We pioneered the use of a brain ketone PET imaging. We have also tested a dietary ketogenic supplement for the prevention/treatment of AD at various stages. Ketones are an important fuel for neurons. They also inhibit the inflammasome and consequently decrease inflammation. We have shown that brain uptake of ketones is not altered in patients suffering from mild cognitive impairment (MCI) or AD and that supplementation with ketones improves several domains of cognitive function in MCI and AD.
The recognition of the role of neuroinflammation is important to understand AD pathology. The destruction of the synapses is the first direct consequence of neuroinflammation and leads to neuron death. Since neuroinflammation starts many decades before the appearance of clinical symptoms, we ask ourselves how exactly the immune system is involved and what is causing neuroinflammation.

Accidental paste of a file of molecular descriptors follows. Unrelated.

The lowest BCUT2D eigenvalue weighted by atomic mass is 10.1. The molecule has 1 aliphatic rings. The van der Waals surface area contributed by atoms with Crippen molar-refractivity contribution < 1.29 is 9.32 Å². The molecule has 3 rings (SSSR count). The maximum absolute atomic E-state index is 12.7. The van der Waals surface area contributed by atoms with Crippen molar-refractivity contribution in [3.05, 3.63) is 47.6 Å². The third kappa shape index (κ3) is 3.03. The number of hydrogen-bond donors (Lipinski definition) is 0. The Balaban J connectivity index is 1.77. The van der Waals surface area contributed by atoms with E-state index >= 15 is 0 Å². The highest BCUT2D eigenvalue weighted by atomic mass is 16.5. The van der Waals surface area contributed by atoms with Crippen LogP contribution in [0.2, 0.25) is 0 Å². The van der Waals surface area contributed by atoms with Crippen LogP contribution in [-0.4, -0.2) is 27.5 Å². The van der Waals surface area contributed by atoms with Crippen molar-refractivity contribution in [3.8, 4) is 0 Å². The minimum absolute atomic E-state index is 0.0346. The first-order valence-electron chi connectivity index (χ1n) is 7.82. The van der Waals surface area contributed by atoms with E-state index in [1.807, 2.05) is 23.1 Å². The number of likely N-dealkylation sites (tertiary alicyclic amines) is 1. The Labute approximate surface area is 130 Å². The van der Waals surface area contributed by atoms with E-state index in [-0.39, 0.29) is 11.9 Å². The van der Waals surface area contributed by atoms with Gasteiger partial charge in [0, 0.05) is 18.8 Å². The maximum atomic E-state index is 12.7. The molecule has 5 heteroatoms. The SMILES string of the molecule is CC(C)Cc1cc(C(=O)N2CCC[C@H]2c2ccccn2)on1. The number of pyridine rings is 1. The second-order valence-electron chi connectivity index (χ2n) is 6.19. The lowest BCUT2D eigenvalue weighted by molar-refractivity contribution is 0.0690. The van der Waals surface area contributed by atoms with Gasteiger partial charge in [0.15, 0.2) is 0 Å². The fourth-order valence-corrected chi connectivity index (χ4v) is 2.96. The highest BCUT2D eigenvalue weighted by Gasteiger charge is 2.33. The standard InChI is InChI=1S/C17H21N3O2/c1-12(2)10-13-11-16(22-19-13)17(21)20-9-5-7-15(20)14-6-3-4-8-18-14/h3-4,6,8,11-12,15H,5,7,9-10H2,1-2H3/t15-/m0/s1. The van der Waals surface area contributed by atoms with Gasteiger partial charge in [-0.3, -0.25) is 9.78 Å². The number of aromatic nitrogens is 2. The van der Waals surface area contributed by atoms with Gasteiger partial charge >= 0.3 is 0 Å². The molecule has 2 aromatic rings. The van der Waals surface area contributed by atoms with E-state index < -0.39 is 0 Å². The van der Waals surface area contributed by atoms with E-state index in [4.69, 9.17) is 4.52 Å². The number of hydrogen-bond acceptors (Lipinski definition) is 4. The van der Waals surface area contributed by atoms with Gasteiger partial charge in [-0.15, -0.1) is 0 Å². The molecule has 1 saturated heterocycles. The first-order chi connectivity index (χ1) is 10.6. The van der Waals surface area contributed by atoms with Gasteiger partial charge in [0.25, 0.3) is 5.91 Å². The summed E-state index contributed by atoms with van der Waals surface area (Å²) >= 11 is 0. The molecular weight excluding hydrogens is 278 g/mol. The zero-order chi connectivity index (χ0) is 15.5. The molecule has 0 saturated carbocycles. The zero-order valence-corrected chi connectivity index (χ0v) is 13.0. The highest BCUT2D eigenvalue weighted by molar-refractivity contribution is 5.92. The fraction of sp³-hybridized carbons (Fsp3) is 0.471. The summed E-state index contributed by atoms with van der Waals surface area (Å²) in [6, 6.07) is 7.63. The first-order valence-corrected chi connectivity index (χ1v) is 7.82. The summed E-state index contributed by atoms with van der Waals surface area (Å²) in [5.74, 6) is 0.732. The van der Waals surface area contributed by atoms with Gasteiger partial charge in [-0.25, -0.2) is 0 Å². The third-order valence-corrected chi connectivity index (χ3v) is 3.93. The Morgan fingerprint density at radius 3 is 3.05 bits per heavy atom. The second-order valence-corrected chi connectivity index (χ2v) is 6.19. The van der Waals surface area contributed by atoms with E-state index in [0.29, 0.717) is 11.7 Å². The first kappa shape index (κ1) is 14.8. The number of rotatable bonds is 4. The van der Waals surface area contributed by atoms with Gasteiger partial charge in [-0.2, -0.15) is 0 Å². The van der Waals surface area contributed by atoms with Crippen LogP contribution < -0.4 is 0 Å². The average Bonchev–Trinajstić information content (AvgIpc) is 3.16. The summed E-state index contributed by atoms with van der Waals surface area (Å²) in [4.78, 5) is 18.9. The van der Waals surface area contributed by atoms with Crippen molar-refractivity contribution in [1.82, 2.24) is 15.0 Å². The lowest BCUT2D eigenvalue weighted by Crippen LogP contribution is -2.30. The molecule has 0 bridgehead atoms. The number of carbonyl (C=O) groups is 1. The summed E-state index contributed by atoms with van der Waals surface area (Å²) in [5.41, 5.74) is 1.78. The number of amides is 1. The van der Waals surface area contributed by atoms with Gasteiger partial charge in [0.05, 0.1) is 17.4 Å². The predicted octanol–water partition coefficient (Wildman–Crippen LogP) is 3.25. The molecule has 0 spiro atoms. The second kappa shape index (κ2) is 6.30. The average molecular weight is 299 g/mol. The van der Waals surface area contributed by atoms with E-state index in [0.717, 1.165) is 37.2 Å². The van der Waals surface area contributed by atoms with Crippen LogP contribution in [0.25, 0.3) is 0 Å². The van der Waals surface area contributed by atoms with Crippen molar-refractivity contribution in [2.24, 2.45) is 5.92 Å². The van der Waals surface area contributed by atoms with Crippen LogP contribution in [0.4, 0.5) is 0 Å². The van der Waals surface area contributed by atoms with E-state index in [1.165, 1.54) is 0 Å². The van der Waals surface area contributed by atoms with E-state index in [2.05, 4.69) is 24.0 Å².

Prof Fulop is leading the work on the elucidation of the involvement of the peripheral immune system in AD. We have made considerable progress in mapping the role of each element of the peripheral immune system in the early stages of AD pathogenesis. Recognition that the blood-brain barrier becomes more permeable during the development of AD supports a role for the peripheral immune response in this disease. The previous paradigm that the brain is an immune-privileged organ has now been superseded by general acceptance that peripheral immune cells may be found in the brain. We have shown that peripheral monocytes, NK cells, neutrophils and lymphocytes are differentially activated at various stages of AD, likely by a stimulus other than Aβ3.
These observations provide a new trigger for the study of neuro- and systemic inflammation in AD. Many years ago, several groups evoked the infection hypothesis of AD. They discovered remnants of various microorganisms (viruses, bacteria and fungi) in the AD and pre-AD brain. These findings led to intense investigations; however, progress has been very modest because it is difficult to prove a causative versus innocent bystander role.